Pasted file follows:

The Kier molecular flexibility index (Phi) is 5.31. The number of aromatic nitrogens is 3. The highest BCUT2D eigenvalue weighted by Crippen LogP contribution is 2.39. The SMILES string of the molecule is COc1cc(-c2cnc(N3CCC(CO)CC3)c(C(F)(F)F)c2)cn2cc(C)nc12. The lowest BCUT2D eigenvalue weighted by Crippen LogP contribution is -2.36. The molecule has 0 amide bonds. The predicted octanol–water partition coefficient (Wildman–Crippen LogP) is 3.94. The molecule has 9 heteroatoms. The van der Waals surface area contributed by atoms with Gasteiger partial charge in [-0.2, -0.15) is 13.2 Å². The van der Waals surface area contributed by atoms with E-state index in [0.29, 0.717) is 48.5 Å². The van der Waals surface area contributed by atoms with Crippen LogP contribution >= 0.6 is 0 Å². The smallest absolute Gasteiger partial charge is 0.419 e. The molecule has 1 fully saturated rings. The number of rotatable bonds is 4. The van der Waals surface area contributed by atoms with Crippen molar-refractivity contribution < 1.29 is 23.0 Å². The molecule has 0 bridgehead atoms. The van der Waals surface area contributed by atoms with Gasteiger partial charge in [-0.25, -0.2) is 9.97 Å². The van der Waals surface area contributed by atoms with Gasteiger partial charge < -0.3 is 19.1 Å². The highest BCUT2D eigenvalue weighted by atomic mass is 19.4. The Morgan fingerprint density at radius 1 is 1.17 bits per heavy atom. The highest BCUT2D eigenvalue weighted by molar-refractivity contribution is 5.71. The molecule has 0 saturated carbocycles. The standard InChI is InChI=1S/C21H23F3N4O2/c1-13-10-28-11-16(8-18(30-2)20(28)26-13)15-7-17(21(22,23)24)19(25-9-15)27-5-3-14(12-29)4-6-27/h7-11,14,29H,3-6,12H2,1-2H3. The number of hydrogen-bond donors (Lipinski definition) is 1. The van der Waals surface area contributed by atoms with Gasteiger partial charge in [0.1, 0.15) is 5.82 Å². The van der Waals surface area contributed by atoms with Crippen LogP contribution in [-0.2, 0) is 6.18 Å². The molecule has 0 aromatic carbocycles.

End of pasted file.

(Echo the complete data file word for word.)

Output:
The Kier molecular flexibility index (Phi) is 5.31. The number of aromatic nitrogens is 3. The highest BCUT2D eigenvalue weighted by Crippen LogP contribution is 2.39. The SMILES string of the molecule is COc1cc(-c2cnc(N3CCC(CO)CC3)c(C(F)(F)F)c2)cn2cc(C)nc12. The lowest BCUT2D eigenvalue weighted by Crippen LogP contribution is -2.36. The molecule has 0 amide bonds. The predicted octanol–water partition coefficient (Wildman–Crippen LogP) is 3.94. The molecule has 9 heteroatoms. The van der Waals surface area contributed by atoms with Gasteiger partial charge in [-0.2, -0.15) is 13.2 Å². The van der Waals surface area contributed by atoms with E-state index in [0.29, 0.717) is 48.5 Å². The van der Waals surface area contributed by atoms with Crippen LogP contribution >= 0.6 is 0 Å². The smallest absolute Gasteiger partial charge is 0.419 e. The molecule has 1 fully saturated rings. The number of rotatable bonds is 4. The van der Waals surface area contributed by atoms with Crippen molar-refractivity contribution < 1.29 is 23.0 Å². The molecule has 0 bridgehead atoms. The van der Waals surface area contributed by atoms with Gasteiger partial charge in [-0.25, -0.2) is 9.97 Å². The van der Waals surface area contributed by atoms with Gasteiger partial charge < -0.3 is 19.1 Å². The highest BCUT2D eigenvalue weighted by atomic mass is 19.4. The Morgan fingerprint density at radius 1 is 1.17 bits per heavy atom. The highest BCUT2D eigenvalue weighted by molar-refractivity contribution is 5.71. The molecule has 0 saturated carbocycles. The standard InChI is InChI=1S/C21H23F3N4O2/c1-13-10-28-11-16(8-18(30-2)20(28)26-13)15-7-17(21(22,23)24)19(25-9-15)27-5-3-14(12-29)4-6-27/h7-11,14,29H,3-6,12H2,1-2H3. The number of hydrogen-bond donors (Lipinski definition) is 1. The van der Waals surface area contributed by atoms with Gasteiger partial charge in [0.1, 0.15) is 5.82 Å². The van der Waals surface area contributed by atoms with Crippen LogP contribution in [-0.2, 0) is 6.18 Å². The molecule has 0 aromatic carbocycles.